With graduation looming just around the corner, I am trying to stay positive. I am looking for all of the silver linings that will come with finally graduating: a solid income, my first real apartment, no more homework, more brunch? I don’t know. It’s not a great list. It’s hard to see life beyond Chestnut Hill right now. But sometimes, when I watch Girls, I feel like life beyond college can be great, exciting, and beautiful. Lena Dunham takes me out of my present and plops me in New York-full of dreams and crazy fashion choices. Not only do the characters in the show make some bold fashion statements, but the show’s creator, writer, and director Dunham has her own fabulous fashion sense, and reminds me that post-grad, I too can write a fabulously popular award-winning show, and become wildly successful (maybe someday). Anything is possible when you don’t have homework due for your 9 a.m. on Friday.
Fashion, it can be argued, really makes this show. From Hannah’s ill-fitting, quirky, cutesy, vintage inspired looks, to Shoshanna’s lovably tragic Juicy Couture sweatsuits, the show is a sartorial treat, a real and complicated glimpse into what it means to dress as a 20-something living in New York and trying to figure it all out. Their outfitting feels honest and not overdone. The clothes feel real and accessible for the characters as they are portrayed. I have never once looked on and thought that Hannah wouldn’t have been able to afford something that she is wearing, or that Marnie’s outfit wasn’t matching her state of mind. It’s always done to a T.
Jennifer Rogien, the show’s costume designer, is quoted as saying, “The overall theme of the show is all the mistakes we go through when we’re trying to find our footing.” As someone desperately trying to find her own footing while wading deep in the waters of second semester senior year, I can’t help but feel connected to these characters. Even when they try and they fail, sartorially or otherwise, you can’t help but root for them. Even looking from the first season to the present, the characters’ styles have changed individually and evolved, but no one has struck that perfect chord yet. No one has her style perfectly defined and executed at any given moment, I would argue.
The show’s wardrobe is a mirror of the authenticity that each character strives for in their own way, whether misguided or not. Dunham has created a world that is not filled with caricatures-she has created complex and emotional characters that feel so resonant because they are fleshed out, and beautiful even in their ugliness. Each character is dressed so perfectly believably. Adam, in his jeans, plain no-nonsense t-shirts and perfect heavy, leather boots; Ray in his awful ironic t-shirts, working at Grumpy’s; Marnie the picture of someone trying so hard to look like an adult, but often getting it all wrong; and the ethereally eclectic Jessa, who can wear a full-length gown in the middle of the day, a bathrobe out in public, or a completely sheer dress to go and babysit. These characters feel like people that Dunham has plucked off the streets of New York and given to us. I can’t say that these looks are much different from ones I have seen with my own two eyes while wandering Brooklyn.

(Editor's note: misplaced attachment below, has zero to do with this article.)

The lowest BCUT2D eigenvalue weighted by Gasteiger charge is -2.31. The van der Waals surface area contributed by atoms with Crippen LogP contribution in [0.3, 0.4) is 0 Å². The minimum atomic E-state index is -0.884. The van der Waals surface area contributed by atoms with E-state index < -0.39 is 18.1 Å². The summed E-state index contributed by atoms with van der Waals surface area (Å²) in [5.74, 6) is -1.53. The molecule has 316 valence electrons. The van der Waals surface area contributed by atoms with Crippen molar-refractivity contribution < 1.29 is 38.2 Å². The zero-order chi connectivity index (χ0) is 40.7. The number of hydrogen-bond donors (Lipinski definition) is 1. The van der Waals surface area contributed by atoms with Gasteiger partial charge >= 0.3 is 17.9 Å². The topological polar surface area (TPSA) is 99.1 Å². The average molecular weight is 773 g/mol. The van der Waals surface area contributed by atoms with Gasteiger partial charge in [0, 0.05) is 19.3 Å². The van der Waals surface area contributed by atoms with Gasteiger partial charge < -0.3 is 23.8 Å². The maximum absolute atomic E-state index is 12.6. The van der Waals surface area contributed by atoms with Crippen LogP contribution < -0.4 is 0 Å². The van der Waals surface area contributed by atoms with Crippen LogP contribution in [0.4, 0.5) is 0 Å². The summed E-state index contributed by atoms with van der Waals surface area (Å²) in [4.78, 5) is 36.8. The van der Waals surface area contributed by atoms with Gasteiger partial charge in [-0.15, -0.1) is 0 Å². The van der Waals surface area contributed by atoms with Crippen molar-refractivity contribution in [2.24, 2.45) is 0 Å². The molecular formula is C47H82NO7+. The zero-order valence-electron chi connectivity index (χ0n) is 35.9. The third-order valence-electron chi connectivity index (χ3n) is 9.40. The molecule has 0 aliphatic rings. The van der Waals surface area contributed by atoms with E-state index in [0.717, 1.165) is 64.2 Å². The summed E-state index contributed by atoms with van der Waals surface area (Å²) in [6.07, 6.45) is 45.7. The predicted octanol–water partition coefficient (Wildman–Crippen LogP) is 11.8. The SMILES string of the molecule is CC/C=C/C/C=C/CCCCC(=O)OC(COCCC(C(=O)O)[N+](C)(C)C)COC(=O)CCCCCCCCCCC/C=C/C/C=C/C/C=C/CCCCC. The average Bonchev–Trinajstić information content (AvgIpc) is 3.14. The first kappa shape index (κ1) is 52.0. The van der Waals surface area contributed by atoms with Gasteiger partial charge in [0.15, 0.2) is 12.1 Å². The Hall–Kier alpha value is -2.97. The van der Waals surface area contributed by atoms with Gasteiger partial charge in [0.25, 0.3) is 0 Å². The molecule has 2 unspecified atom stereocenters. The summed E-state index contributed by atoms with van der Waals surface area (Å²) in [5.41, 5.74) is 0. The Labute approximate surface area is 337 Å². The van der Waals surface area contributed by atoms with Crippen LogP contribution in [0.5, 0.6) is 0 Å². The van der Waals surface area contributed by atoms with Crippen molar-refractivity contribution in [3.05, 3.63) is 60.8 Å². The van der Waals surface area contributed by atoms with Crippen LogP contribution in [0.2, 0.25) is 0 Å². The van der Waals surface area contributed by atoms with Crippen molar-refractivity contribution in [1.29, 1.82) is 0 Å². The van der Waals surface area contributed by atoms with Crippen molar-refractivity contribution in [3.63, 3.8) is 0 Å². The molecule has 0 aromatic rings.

In the latest episode, “Two Plane Rides,” Hannah is accepted to the Iowa Writer’s Workshop, one of the most prestigious in the country. She receives and celebrates her acceptance letter in a perfectly Hannah-esque outfit that shows that even when bits and pieces of her life are coming together, she still doesn’t have it all figured out. During her victory dance, she dons chartreuse pleat front pants that are so bad that they are somehow amazing, paired with a blue, jersey halter top with few coordinating stripes. Hey, despite the absurdity, the colors do go. The outfit carries an innocence and a joy to it. And while to the average on-looker, it may seem that it was a shabby ensemble that was thrown together in a moment of not caring, under a closer investigation this is the sort of outfit that someone like Hannah would purposefully put together, and think looked nice. The colors go, it’s fun and bright and quirky as all hell. It’s a fashion treat that wants a cross-body bag and a slip-on mule.
Some days, don’t we all feel like Hannah Horvath? Some days, isn’t the best we can do, or aspire to do, wearing coordinating colors? The visual interest is always there with Hannah’s wardrobe. She is an artist in her clothing and her craft, while Dunham tends to follow the same suit.
I may not have it all figured out yet, my fashion or my future, but I am excited for all of the exploration along the way. Also, to look back and laugh at all of my fashion gaffes I will make in the process, though I hope I never give in to pleat front pants.